Hormone Replacement Therapy (HRT)

HRT is an available treatment to replace, or top-up, a woman’s levels of the hormone, oestrogen, which decrease during the menopause.

Oestrogen on its own provided no protection against the possibility of uterine cancer, so a synthetic hormone, progestegen, is added to the HRT preparation.

Assorted health scares have caused its popularity to rise and fall, and its effect is akin to a lottery.

If I prescribe HRT for five women, I find it causes unacceptable risks for two of them, makes no difference for two others, and is effective for one woman - Dr K. Anderson (Birmingham)
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If you have had a hysterectomy, you will not run the risk of endometrial cancer and therefore tablets containing only oestrogen will be prescribed.

Frequently Asked Questions

Q. Will my doctor do any tests before prescribing it?

A. Your doctor should examine you thoroughly before prescribing HRT, especially your breasts and pelvis, and check your blood pressure. If it is prescribed, then a first critical review should be arranged at the end of 12 weeks treatment.

It may not be suitable if you have a history of the following conditions :

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Q. What types of HRT are available?

A. It is available as tablets, patches, hormone implants and nasal sprays as well as oestrogen vaginal creams and vaginal rings.

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Q. What are the benefits if I take HRT for menopausal symptoms?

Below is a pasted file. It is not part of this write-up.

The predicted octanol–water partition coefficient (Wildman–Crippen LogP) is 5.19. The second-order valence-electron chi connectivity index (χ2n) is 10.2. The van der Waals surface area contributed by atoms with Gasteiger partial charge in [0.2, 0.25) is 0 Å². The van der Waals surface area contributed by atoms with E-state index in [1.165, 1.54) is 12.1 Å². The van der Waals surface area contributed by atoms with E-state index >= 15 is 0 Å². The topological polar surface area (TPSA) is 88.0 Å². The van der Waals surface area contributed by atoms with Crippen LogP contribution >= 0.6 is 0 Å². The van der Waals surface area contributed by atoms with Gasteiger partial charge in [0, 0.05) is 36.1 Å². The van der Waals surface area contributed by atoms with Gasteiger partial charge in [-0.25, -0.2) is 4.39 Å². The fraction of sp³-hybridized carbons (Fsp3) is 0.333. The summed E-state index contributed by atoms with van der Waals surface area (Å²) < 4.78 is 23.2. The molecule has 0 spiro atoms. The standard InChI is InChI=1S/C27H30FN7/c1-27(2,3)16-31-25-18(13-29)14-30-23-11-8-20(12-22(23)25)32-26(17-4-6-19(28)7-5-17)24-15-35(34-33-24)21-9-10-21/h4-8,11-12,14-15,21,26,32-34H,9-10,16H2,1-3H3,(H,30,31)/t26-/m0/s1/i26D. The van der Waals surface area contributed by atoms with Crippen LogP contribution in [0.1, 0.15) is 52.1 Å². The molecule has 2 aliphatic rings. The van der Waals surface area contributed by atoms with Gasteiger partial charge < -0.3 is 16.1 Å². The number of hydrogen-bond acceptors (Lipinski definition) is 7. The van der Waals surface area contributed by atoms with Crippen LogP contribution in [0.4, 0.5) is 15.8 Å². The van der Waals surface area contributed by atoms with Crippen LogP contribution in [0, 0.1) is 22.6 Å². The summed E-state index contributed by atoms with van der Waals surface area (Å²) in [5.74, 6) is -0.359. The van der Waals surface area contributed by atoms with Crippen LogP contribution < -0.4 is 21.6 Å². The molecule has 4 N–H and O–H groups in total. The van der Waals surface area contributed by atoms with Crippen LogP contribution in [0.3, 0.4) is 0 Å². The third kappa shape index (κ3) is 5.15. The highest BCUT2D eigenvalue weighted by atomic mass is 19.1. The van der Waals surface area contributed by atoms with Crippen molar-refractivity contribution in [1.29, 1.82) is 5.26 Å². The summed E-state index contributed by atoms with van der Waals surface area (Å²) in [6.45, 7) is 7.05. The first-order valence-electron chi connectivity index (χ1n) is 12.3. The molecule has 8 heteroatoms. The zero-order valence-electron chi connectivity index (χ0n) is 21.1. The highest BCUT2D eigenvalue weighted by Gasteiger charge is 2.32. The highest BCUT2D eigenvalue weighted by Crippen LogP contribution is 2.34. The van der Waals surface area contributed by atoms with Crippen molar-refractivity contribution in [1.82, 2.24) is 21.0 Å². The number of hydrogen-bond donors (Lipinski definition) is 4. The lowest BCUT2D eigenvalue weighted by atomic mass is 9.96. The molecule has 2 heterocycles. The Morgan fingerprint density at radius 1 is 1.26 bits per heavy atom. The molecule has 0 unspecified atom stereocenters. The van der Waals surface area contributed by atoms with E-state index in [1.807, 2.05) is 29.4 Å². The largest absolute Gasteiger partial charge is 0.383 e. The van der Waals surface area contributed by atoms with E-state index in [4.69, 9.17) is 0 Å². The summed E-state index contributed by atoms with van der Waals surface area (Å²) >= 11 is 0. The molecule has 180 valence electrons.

A. You are likely to find an improvement in the frequency and severity of hot flushes and night sweats, maybe within a week. This often has a ‘knock-on’ effect, in that your sleeping patterns will improve which in term will reduce any daytime irritability, mood swings etc.

I was started on HRT in the form of tablets. These produced high blood pressure and headaches so I was changed to patches. They changed my life - the night sweats and flushes disappeared, as did the pain in my vagina - Annette (Brunei)
I had awful night sweats and within days of going on HRT, I felt a different person. I had so much more energy.I hadn’t realised I was lacking it as I think it tends to build up gradually and you get used to it - Lynn (Wales)

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Q. What about side-effects?

A. HRT causes ‘start-up’ effects which usually recede, and you are highly likely to experience some, or all,of the following:

Infrequent or rare reactions include :

  • Diarrhoea
  • Gastro-intestinal upsets
  • Muscular or joint pains
  • Scalp hair loss
  • Increased blood pressure
  • Sensitivity to light
  • Vaginal bleeding
  • Breathing disorders
  • Depression
  • Acne
  • Pains or swelling in upper leg
  • Skin rash
  • Heart palpitations
  • Swollen ankles
  • Migraines
If you experience any of these, you should see your doctor and discuss the situation, rather than waiting for your first critical review.

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Q. How long can I use HRT for menopausal symptoms?

A. This will depend on your symptom relief. Some women decide to take it for six months, then discontinue it for a few months and see what difference this makes to their well-being. The symptoms may return during this time, as HRT frequently ‘damps’ them down, especially if they are severe. So you might decide to :

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Q. I have heard that HRT causes breast cancer. Is that true?

A. It is certainly true that

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Q. What about taking HRT post-menopausally?

A. Some doctors are cautious, and believe that all HRT should be discontinued by 10 years after periods cease, mainly because of the risk of breast cancer in women from their 60s onwards.Certainly, its continuing use after the age of 50 should be be critically reviewed every 5 years. Having said that, it is not unknown for much older women to be taking it.

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